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Identify duplicate record using random key - possible?

We are loading data from files into SQL Server database using SSIS.   Before insert into the destination table, we need to remove duplicate.    
1)  What is the best way to do this in SSIS?
2)  I am thinking of store a randome key in teh destination table, where the random key is generated using the entire record as input.    Does SQL Server have a random generator that accepts parameter of type varchar?  
Thanks,
pax
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cpeters5
Asked:
cpeters5
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1 Solution
 
HoggZillaCommented:
Let me suggest you import into a "staging" table and then use a separate Data Flow task to move the data from staging table to the final destiantion. No way to perform SQL on a file before insert.
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cpeters5Author Commented:
Thnaks HoggZilla,
How do we identify duplicate rows in the staging table?  My thought (item 2) was to create a random key to dientify each row using the entire row as seed.  But there must be a better way to do this in SSIS.  (I don't know SSIS much, actually, at all...)
pax
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HoggZillaCommented:
It depends on what you consider a duplicate row. All values are the same? If you will provide me an example of a duplicate vs. non-duplicate that would help. Also, I assume you want to insert this into a table but not duplicate there also, is that correct. So if you had a row in the database already, you don't want to insert another just like it?
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HoggZillaCommented:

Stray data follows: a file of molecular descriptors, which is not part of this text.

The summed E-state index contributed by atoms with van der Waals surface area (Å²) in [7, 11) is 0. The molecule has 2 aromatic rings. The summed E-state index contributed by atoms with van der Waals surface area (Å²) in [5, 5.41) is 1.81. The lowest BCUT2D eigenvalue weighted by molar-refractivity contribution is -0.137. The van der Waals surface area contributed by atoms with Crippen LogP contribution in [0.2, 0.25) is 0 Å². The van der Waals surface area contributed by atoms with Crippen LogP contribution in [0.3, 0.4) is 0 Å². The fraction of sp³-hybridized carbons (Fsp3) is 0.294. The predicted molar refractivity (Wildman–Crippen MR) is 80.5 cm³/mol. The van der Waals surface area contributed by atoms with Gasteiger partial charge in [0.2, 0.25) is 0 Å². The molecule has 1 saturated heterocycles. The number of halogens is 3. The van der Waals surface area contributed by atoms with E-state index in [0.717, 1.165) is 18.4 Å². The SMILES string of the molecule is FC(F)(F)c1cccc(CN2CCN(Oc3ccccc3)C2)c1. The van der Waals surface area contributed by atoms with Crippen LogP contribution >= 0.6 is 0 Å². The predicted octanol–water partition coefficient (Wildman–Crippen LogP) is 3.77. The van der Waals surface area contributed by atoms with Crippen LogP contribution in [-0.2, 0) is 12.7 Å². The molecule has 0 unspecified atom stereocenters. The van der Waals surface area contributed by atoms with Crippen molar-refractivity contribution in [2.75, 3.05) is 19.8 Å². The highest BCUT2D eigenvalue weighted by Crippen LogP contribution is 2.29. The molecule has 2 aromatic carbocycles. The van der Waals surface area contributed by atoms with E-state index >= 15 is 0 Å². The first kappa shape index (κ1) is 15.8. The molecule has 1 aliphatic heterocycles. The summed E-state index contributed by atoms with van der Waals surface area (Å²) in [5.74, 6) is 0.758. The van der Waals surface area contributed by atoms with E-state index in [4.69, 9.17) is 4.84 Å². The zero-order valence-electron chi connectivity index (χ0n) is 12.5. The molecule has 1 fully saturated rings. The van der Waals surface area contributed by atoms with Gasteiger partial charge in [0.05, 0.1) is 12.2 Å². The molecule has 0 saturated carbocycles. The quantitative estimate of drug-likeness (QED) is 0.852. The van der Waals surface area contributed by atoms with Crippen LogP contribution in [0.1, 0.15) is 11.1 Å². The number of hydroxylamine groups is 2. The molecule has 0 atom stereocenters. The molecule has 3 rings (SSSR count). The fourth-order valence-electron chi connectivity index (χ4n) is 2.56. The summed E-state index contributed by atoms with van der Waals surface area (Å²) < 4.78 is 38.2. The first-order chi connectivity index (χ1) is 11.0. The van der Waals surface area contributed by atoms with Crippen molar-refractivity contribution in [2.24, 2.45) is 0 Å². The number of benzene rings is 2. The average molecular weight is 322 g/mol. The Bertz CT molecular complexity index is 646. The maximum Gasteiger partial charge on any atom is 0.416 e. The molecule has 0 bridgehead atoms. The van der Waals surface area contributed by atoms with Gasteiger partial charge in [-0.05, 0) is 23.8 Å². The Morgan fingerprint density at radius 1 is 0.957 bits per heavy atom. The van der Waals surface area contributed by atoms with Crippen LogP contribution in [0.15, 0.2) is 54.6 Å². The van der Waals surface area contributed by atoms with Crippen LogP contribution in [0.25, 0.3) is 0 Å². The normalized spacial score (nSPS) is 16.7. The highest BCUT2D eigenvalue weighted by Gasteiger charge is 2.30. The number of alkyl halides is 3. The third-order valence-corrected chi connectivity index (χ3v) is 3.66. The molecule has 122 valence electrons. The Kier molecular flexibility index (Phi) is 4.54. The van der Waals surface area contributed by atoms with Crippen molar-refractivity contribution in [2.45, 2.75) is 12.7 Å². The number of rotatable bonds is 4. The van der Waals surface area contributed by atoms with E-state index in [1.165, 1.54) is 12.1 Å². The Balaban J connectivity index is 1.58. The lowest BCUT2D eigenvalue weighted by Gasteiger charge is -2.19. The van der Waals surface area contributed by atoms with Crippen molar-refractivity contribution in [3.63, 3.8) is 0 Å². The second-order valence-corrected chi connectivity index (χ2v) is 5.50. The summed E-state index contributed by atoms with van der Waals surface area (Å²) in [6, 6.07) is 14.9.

But just so you know, yes, you can set an IDENTITY colum on a table and it will auto-increment by whatever value you choose. Unfortunately this is not a varchar, it is int. There is also the GUID value, but I am not sure this is what you are after so I am trying to verify your need before I suggest either of these as a solution.
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cpeters5Author Commented:
By Duplicate, I mean exactly identical string. Usually created by accident from data source.  (We have specific logic to deal with other partial duplicate.)

Here is an example
1|This is|a|3-rd|test|
1|This is|a|3-rd|test|
2|This is|a|3-rd|test|

Row 1 and 2 are duplicate
Row 1 and 3 are not duplicate.
pax
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HoggZillaCommented:
OK, so here is my suggestion.
1. Insert the data from the file into a table. It should be a copy of the same table you use currently - this will be your staging table.
2. After the file, insert the distinct records from this staging table into your final destination table. All you need to do for this insert is an Execute SQL Task in SSIS, unless there are more than 50K rows, then I would use a Data Flow Task. But the SQL would be this:
INSERT INTO MyFinalDestinationTable
SELECT DISTINCT * FROM MyStagingTable
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cpeters5Author Commented:
This would work except for the possibility of duplicates are in different files.   Unfortuanately, we do not have any control over the input extract file.  Is there a way to remedy this case (two files with some overlap)?
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cpeters5Author Commented:

To expand on our loading process.  We receive a number of extract files on a daily basis.  (Data could come in stream, but we plan to dump them into files before loading.)   This means duplicate rows could occur in multiple passes.  There is no guarantee.
pax
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HoggZillaCommented: